The Vision Thing and the Tinfoil Hat (post 2 of 3 on Young Earth Creationism)
November 3, 2014
Young Earth Creationists believe in the literal truth of The Bible and its account of a six-day creation. They suppose the entire universe is only around six thousand years old and that all ‘kinds’ were created by God as described in Genesis.
In the first of these three posts, I explained how Young Earth Creationists get their theory that the universe is only around six thousand years old to ‘fit’ the evidence.
Any theory, no matter how ludicrous, can be made consistent with the evidence, given sufficient patience and ingenuity. In the previous post we saw that even Dave, who believes dogs are super-intelligent Venusian spies planning an imminent invasion of the Earth, can achieve that sort of ‘fit’. That’s obviously not to say that Dave’s bizarre theory about dogs is confirmed.
Endlessly explain away, Dave-style, all evidence against your theory, so that nothing is ever allowed to count against it, and something odd may begin to happen to you. You may achieve what I call The Vision Thing.
The more habitual becomes the strategy of forcing the evidence to ‘fit’ your theory, the more the world may seem endlessly to confirm it. You may think: 'Why, absolutely everything seems to fit! Absolutely everything seems to ‘makes sense’ on my theory!' Indeed, the truth of your theory may now begin to strike you as obvious to anyone with eyes to see. So why can’t others see what you can see? Are they blind?
The philosopher of science Karl Popper thought that followers of Marx’s theory of history and Freud’s and Adler’s theories of the unconscious all succumbed to this thought. On Popper’s view, all three theories suffer the same fundamental defect of being unfalsifiable – no matter what was observed, followers of these theories found they could always find a way to make their theory ‘fit’.
On Popper’s view, the unfalsifiability of such theories – the way they always turn out to ‘fit’ whatever happens to be observed – means they are mere pseudoscience. But of course, the followers of such theories come to a very different conclusion: that their theories are endlessly being confirmed. Popper writes:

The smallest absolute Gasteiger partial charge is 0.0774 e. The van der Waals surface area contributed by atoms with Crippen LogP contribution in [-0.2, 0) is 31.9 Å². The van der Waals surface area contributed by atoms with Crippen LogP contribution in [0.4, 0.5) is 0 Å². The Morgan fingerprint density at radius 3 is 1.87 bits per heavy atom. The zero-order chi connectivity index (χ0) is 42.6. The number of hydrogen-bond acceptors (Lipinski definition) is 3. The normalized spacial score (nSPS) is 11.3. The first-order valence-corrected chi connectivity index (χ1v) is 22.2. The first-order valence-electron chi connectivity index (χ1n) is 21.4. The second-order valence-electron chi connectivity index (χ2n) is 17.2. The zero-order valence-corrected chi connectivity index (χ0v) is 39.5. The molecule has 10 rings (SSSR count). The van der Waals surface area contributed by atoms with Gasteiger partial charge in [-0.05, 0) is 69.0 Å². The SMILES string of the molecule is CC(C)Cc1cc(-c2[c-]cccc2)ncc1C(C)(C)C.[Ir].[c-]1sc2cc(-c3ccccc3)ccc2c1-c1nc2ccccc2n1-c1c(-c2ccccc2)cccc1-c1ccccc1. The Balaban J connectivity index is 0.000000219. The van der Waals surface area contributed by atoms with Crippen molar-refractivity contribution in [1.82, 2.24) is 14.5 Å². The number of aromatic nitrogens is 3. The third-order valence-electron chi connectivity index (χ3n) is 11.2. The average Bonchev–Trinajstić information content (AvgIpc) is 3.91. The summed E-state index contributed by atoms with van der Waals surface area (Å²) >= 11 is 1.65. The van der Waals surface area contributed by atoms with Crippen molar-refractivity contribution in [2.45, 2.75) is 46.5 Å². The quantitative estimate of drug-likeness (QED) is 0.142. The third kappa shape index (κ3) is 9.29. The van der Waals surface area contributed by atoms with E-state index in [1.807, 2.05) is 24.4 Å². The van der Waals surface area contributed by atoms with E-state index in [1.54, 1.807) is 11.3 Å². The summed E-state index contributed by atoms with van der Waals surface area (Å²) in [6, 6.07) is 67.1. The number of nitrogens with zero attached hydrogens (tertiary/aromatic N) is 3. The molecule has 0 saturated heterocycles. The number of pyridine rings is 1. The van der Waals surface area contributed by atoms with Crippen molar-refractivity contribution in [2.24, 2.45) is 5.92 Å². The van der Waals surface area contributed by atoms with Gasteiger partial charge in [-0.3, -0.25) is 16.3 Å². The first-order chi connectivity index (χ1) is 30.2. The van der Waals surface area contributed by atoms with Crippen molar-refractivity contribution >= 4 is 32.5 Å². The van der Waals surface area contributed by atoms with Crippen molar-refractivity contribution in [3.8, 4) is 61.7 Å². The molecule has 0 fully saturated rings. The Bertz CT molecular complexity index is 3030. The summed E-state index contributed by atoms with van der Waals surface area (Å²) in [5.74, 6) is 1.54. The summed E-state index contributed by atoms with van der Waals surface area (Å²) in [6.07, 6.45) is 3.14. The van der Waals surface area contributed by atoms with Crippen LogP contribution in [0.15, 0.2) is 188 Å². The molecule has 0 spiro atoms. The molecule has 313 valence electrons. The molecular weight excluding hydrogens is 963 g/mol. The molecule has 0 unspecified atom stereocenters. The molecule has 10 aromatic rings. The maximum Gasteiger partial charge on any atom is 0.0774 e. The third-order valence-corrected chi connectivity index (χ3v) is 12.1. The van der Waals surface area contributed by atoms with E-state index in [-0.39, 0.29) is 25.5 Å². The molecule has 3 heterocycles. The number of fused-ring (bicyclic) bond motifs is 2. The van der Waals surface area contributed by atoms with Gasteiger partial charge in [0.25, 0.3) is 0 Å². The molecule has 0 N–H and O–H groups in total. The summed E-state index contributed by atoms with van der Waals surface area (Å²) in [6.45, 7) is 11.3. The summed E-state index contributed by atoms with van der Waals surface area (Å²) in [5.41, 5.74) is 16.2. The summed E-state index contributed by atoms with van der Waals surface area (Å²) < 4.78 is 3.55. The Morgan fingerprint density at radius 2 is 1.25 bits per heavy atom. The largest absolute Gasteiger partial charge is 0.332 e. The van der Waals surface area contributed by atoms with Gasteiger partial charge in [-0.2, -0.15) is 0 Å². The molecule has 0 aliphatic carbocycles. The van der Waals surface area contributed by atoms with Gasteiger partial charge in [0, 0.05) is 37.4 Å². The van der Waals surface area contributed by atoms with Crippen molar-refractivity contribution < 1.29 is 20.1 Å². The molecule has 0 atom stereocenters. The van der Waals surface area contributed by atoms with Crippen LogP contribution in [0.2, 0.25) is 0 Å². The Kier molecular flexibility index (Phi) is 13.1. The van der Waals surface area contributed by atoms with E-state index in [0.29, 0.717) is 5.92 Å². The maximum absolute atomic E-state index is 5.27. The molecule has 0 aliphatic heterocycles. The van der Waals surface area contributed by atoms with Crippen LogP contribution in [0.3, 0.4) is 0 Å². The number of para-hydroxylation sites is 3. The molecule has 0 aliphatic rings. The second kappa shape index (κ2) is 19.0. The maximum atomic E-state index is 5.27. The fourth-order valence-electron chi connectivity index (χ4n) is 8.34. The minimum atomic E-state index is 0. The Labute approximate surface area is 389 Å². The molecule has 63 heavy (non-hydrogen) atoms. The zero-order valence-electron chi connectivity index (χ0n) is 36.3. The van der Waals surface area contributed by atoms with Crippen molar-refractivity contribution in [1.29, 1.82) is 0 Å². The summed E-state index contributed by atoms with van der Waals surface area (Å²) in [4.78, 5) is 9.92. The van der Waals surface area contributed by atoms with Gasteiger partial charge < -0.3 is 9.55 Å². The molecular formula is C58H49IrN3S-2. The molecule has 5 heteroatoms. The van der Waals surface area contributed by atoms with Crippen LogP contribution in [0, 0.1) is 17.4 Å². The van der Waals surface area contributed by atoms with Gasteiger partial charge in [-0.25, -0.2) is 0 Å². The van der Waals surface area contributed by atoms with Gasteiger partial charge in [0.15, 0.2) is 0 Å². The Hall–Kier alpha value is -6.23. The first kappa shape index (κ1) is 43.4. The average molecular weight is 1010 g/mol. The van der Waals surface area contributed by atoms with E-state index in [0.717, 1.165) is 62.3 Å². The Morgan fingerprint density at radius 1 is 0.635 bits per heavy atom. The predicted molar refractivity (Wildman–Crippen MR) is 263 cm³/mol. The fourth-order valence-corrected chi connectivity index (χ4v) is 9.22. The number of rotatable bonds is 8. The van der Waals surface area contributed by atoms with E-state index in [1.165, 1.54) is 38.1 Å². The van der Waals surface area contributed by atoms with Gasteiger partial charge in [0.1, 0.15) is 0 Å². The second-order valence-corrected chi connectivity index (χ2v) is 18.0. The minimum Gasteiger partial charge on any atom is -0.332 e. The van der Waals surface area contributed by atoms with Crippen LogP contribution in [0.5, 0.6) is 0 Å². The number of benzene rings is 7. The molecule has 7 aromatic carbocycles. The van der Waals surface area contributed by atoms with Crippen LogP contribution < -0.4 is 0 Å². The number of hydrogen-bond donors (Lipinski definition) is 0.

I found that those of my friends who were admirers of Marx, Freud, and Adler, were impressed by a number of points common to these theories, and especially by their apparent explanatory power. These theories appear to be able to explain practically everything that happened within the fields to which they referred. The study of any of them seemed to have the effect of an intellectual conversion or revelation, open your eyes to a new truth hidden from those not yet initiated. Once your eyes were thus opened you saw confirmed instances everywhere: the world was full of verifications of the theory. Whatever happened always confirmed it. Thus its truth appeared manifest; and unbelievers were clearly people who did not want to see the manifest truth; who refuse to see it, either because it was against their class interest, or because of their repressions which were still ‘un-analyzed’ and crying aloud for treatment. Source.
Young Earth Creationist Ken Ham is similarly struck by the question: Given the manifest truth of Young Earth Creationism, why can’t the atheists and evolutionists see that it’s true? Because, says Ham, they don’t want to:
Why can’t the humanists, the
evolutionists, see that all the evidence supports exactly what the Bible says?
It is because they do not want to see it. It is not because the evidence is not
there. They refuse to allow the evidence to be correctly interpreted in the
light of biblical teaching. Source.
Clearly, Ken Ham has achieved The Vision Thing. Other Christians, puzzled by the fact that the atheists can’t see what they can so clearly see, may invoke, not wishful thinking, but the activities of tricksy devils (C.S. Lewis), or perhaps a sin-corrupted divinity sense, to account for the blindness of the unbelievers to manifest divine truth.
I don’t sign up to Popper’s falsificationism, but I do think he’s right about the psychological effect of endlessly explaining away all evidence against a theory. Those who adopt this strategy often do end up puzzled by the fact that others can’t see what they see. And so they begin to concoct explanations for the baffling blindness of others.
No doubt Dave wonders why his friends can’t see what he so clearly sees: that the invasion by Venusian dogs is imminent. Why can’t they see that it all fits? Why, their minds must somehow have been melded. By them!
At this point, Dave will probably reach for his protective tinfoil hat.
In my third and final post I’ll turn to the question: so when are theories confirmed?